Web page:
Change is coming

19th September 1997 at 01:00
Employers taking pupils and students on work experience are constantly breaking the law over health and safety and minimum working hours. Health regulations are often infringed because of ignorance, although many firms have been found flouting legislation.

Evidence has emerged from studies by the School Curriculum and Assessment Authority in advance of a wide-ranging government review of careers education and guidance in schools and colleges. It is further supported by the findings of a national survey carried out by The TES and the Institute of Careers Guidance, published to coincide with the ICG annual conference that opens at Warwick University today.

When the careers service was effectively privatised under the 1993 Employment Act, it was expected that the service would make school-based vocational education and work-related training more relevant to the national curriculum and needs of individual students.

There had been criticisms that schools and colleges were out of touch with the needs of industry and commerce, and that work-related training failed to match the needs of the national curriculum. Consortia of industry interests, trainers and local education authorities formed careers companies that were charged with making the education, advice and guidance more relevant.

The TES\ICG survey shows a considerable growth in successful schemes such as the North Tyneside and Newcastle careers clubs. But a lack of resources,cash, suitable labour market information, training and time to give individual guidance has hampered similar developments in many other parts of Britain.

A whole swath of reforms is expected from David Blunkett, the Secretary of State for Education and Employment, from the end of this month to the middle of next year, to improve careers education and guidance.

Under the Conservatives, the Department for Education and Employment commissioned five projects from SCAA to develop national guidelines on learning outcomes from careers education and guidance, recommend a national development programme, promote innovation in vocational education at key stage 4 and raise awareness of the best practices.

The SCAA recommendations on key stage 4 work-related learning will be given to ministers later this month. The rest will be published over the coming year by the Qualifications and Curriculum Authority (QCA), the merged SCAA and National Council for Vocational Qualifications.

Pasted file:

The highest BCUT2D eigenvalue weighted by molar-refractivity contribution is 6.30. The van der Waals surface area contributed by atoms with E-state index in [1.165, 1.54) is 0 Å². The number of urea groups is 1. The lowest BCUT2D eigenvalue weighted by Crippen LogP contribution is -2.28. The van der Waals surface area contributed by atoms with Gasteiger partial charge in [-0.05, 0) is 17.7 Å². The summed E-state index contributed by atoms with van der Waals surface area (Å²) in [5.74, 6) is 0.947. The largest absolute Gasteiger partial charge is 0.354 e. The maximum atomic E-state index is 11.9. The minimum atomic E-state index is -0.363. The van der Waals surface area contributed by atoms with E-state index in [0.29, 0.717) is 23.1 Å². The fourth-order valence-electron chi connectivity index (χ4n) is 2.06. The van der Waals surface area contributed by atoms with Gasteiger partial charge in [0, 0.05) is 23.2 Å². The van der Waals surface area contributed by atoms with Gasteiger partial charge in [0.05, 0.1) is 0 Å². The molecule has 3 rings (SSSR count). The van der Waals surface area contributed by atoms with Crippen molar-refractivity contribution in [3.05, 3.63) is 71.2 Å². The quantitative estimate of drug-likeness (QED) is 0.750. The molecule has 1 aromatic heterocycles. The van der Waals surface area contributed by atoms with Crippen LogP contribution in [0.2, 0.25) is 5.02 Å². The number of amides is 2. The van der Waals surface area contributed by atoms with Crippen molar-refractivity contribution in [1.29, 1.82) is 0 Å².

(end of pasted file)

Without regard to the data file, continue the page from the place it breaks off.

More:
SCAA is also developing guidelines for schools on providing a work-related context to subjects across the curriculum, and using labour market information to make it more practical. But careers officers are concerned about that information. More than seven out of ten (72 per cent) responding to the TES\ICG survey said it was inadequate for the needs of the careers service.

They expressed concern, too, over the "lack of quality and relevance" of much of the work experience offered to pupils and students. This was a concern shared by SCAA and in uppermost in the mind of Mr Blunkett, who wants a shake-up particularly of what is on offer at key stage 4 (14 to 16-year-olds). Although the SCAA review was set up by the previous government, it has the full support of Labour.

Mr Blunkett said: "It is crucial that we change the way in which KS4 addresses the needs of those youngsters for whom the traditional agenda, the traditional curriculum, is no longer relevant, so that we can link them to the world of work."

However, concerns have inevitably been expressed at various aspects of the commission. Teachers already under pressure to meet the statutory requirements of the national curriculum are worried about finding time to fit in work-related experiences at KS4.

Where employers are involved, there are concerns about inconsistencies in work experience, and about how far work-related learning can equip young people for real working life. One of the problems here, according to SCAA, is the lack of consistency in employers' needs.

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